If you’re sensing a sort of recurring theme in some of Kathrine Narducci’s projects, you know, this sort of mob story thing? Yeah, you’re right. It’s definitely there. David Chase wondered, while shooting The Sopranos pilot, if audiences would want to see another mob story. And audiences have proven, time and time again: they can’t get enough of them.

“The reason why these [mob] shows are important is because they show real human lives and where they come from,” Narducci told me. “The writers and show runners and creators of these shows are intelligent and they write these characters as 3-dimensional people. They show how you could be a good bad guy – a criminal with a heart, a family and good intentions. Not glorifying their crimes or anything. But, these guys are smart people and they run organizations. They’re CEOs – just like Steve Jobs.”

If ever there was a Steve Jobs of cinema, his name would be Martin Scorsese, for he is an innovator, a visionary and an icon of the highest order. In his latest film, The Irishman, Scorsese counts among his stellar cast Robert DeNiro, Al Pacino, Joe Pesci, Harvey Keitel, Ray Romano, Anna Paquin…and Kathrine Narducci.

Imagine what it must feel like to stand among this pantheon of movie gods…

Kathrine Narducci and Joe Pesci in The Irishman

“It was like being handed the golden chocolate bar in Willy Wonka! I got the golden ticket! At one point I was onscreen with all of them at the same time and I sat back and thought, ‘What the hell? How lucky am I?’ I felt like it was an absolute gift from God.”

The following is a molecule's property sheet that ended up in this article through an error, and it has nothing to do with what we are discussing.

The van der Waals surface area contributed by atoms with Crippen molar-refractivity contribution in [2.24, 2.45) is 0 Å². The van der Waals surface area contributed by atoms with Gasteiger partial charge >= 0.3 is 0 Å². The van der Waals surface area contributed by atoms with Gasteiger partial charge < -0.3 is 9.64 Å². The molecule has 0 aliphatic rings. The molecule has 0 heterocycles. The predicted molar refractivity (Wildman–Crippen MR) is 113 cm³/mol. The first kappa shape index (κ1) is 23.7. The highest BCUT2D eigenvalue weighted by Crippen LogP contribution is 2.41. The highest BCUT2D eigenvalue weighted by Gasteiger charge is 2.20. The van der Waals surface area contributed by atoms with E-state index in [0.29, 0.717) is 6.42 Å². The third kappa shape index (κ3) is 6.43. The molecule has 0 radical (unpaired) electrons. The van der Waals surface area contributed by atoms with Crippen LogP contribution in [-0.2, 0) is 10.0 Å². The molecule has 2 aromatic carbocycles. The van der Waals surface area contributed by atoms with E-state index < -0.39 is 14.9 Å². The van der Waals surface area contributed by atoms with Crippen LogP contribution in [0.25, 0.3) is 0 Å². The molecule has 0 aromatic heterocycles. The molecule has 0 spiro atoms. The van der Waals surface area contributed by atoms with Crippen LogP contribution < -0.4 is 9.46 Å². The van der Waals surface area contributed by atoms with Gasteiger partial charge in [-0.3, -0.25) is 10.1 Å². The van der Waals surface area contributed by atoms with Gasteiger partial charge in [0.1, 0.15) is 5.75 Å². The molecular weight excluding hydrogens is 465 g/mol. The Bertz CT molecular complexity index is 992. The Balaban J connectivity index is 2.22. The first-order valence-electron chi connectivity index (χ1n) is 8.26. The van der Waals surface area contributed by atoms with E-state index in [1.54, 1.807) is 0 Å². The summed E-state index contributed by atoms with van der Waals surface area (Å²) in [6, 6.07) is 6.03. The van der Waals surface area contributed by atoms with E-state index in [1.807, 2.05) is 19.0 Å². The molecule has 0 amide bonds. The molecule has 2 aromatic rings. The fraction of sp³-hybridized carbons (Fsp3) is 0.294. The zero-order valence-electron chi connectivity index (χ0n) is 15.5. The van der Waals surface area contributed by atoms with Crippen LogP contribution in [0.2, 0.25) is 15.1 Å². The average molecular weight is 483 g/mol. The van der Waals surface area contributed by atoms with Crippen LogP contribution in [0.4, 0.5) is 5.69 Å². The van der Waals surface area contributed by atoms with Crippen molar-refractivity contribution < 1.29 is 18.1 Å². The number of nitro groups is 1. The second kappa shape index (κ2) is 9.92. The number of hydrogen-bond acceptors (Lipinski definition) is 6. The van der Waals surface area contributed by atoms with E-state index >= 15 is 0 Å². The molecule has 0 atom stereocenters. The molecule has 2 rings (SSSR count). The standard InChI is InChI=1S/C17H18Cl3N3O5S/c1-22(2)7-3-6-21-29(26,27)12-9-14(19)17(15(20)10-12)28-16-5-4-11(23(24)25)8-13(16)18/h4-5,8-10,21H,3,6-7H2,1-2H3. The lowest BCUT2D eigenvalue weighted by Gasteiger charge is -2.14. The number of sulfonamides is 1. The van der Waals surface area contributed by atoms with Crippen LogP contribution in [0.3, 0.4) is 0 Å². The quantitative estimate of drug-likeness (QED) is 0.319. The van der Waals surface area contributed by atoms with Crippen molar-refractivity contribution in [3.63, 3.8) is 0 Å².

In what is surely the most highly anticipated film of the year, Kathrine Narducci plays Carrie Bufalino – onscreen wife to Joe Pesci’s Russell Bufalino.

“I would describe her as a ride-or-die chick. She’s got her man’s back. She’s Mafia Royalty from Italy. She knows the deal and she’s okay with it.”

After a successful premiere at the 57th New York Film Festival on September 27, 2019, The Irishman is scheduled to receive a limited theatrical release on November 1, 2019, followed by digital streaming on November 27, 2019 by Netflix.

The pre-release hype has reached epic proportions, but, much like with The Sopranos, Narducci had no idea how real it was until she saw the proof in black and white.

“I almost died when I saw The Irishman rated 100% on Rotten Tomatoes! They’re saying it’s a masterpiece. Like Citizen Kane.”

But, despite the immeasurable onscreen street cred of its illustrious director and cast, what they’re not saying, is The Irishman is another soon-to-be mob movie classic.

“For me, if you go in expecting Goodfellas or a wise guy gangster movie – that’s not what you’re going to see,” she explained.” “The movie, ultimately, is about friendship, brotherhood, loyalty and betrayal. And the highest form of betrayal.”

I started to ask Kathrine Narducci to describe her experience working on The Irishman in 3 words. At the end of the day, I didn’t have to. Because she gave them to me before I could even pose the question…

Beautiful. Iconic. History.

“It’s a beautiful movie. Scorsese is at his best. When we took our bows after the premiere at Lincoln Center, I thought about what makes this so epic. And I realized – this group – DeNiro, Pacino, Harvey Keitel, Pesci – these are the last of the iconic actors. I mean, they’re iconic around the world. You’re never gonna see anything like this again. This film is a cinema history moment.”

Fans can also check out Karthrine Narducci opposite Golden Globe, Grammy, Emmy and Tony Award-winner Hugh Jackman and Academy Award-winner Allison Janney in the critically acclaimed film Bad Education.

For more information and to keep up with Kathrine, please follow her on social media at:

Twitter: NARDUC3


INSTAGRAM: @KathrineNarducci